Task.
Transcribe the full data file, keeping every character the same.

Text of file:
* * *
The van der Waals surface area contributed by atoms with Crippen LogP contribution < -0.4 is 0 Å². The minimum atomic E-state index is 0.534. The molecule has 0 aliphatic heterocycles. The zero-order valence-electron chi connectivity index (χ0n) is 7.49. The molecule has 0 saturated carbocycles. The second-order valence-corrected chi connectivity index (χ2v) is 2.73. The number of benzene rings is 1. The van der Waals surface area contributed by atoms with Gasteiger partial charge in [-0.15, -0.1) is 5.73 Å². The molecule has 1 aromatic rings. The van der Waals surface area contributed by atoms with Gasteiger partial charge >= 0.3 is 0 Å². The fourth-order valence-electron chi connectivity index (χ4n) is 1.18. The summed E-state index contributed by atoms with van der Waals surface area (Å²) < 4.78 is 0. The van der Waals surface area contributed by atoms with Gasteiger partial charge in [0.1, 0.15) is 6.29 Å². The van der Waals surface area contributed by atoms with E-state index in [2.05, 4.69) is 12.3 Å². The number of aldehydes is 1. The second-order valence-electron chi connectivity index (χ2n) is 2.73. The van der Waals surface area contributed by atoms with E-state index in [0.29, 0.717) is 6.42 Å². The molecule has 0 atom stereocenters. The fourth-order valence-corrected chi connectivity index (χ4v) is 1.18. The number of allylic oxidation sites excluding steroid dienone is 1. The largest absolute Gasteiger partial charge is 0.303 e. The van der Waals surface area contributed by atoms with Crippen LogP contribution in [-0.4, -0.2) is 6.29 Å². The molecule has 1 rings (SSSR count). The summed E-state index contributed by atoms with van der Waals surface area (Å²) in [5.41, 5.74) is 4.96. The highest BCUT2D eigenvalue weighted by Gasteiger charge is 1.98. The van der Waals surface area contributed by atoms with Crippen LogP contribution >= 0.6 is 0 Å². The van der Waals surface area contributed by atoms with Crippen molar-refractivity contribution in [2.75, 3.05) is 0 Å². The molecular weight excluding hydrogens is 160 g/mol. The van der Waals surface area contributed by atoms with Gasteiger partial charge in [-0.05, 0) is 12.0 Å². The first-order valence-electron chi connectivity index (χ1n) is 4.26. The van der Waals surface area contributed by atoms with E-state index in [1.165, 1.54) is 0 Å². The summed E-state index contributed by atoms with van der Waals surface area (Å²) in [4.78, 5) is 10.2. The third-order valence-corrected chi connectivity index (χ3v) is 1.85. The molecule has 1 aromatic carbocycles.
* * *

The van der Waals surface area contributed by atoms with Crippen LogP contribution < -0.4 is 0 Å². The minimum atomic E-state index is 0.534. The molecule has 0 aliphatic heterocycles. The zero-order valence-electron chi connectivity index (χ0n) is 7.49. The molecule has 0 saturated carbocycles. The second-order valence-corrected chi connectivity index (χ2v) is 2.73. The number of benzene rings is 1. The van der Waals surface area contributed by atoms with Gasteiger partial charge in [-0.15, -0.1) is 5.73 Å². The molecule has 1 aromatic rings. The van der Waals surface area contributed by atoms with Gasteiger partial charge >= 0.3 is 0 Å². The fourth-order valence-electron chi connectivity index (χ4n) is 1.18. The summed E-state index contributed by atoms with van der Waals surface area (Å²) < 4.78 is 0. The van der Waals surface area contributed by atoms with Gasteiger partial charge in [0.1, 0.15) is 6.29 Å². The van der Waals surface area contributed by atoms with E-state index in [2.05, 4.69) is 12.3 Å². The number of aldehydes is 1. The second-order valence-electron chi connectivity index (χ2n) is 2.73. The van der Waals surface area contributed by atoms with E-state index in [0.29, 0.717) is 6.42 Å². The molecule has 0 atom stereocenters. The fourth-order valence-corrected chi connectivity index (χ4v) is 1.18. The number of allylic oxidation sites excluding steroid dienone is 1. The largest absolute Gasteiger partial charge is 0.303 e. The van der Waals surface area contributed by atoms with Crippen LogP contribution in [-0.4, -0.2) is 6.29 Å². The molecule has 1 rings (SSSR count). The summed E-state index contributed by atoms with van der Waals surface area (Å²) in [5.41, 5.74) is 4.96. The highest BCUT2D eigenvalue weighted by Gasteiger charge is 1.98. The van der Waals surface area contributed by atoms with Crippen LogP contribution >= 0.6 is 0 Å². The van der Waals surface area contributed by atoms with Crippen molar-refractivity contribution in [2.75, 3.05) is 0 Å². The molecular weight excluding hydrogens is 160 g/mol. The van der Waals surface area contributed by atoms with Gasteiger partial charge in [-0.05, 0) is 12.0 Å². The first-order valence-electron chi connectivity index (χ1n) is 4.26. The van der Waals surface area contributed by atoms with E-state index in [1.165, 1.54) is 0 Å². The summed E-state index contributed by atoms with van der Waals surface area (Å²) in [4.78, 5) is 10.2. The third-order valence-corrected chi connectivity index (χ3v) is 1.85. The molecule has 1 aromatic carbocycles.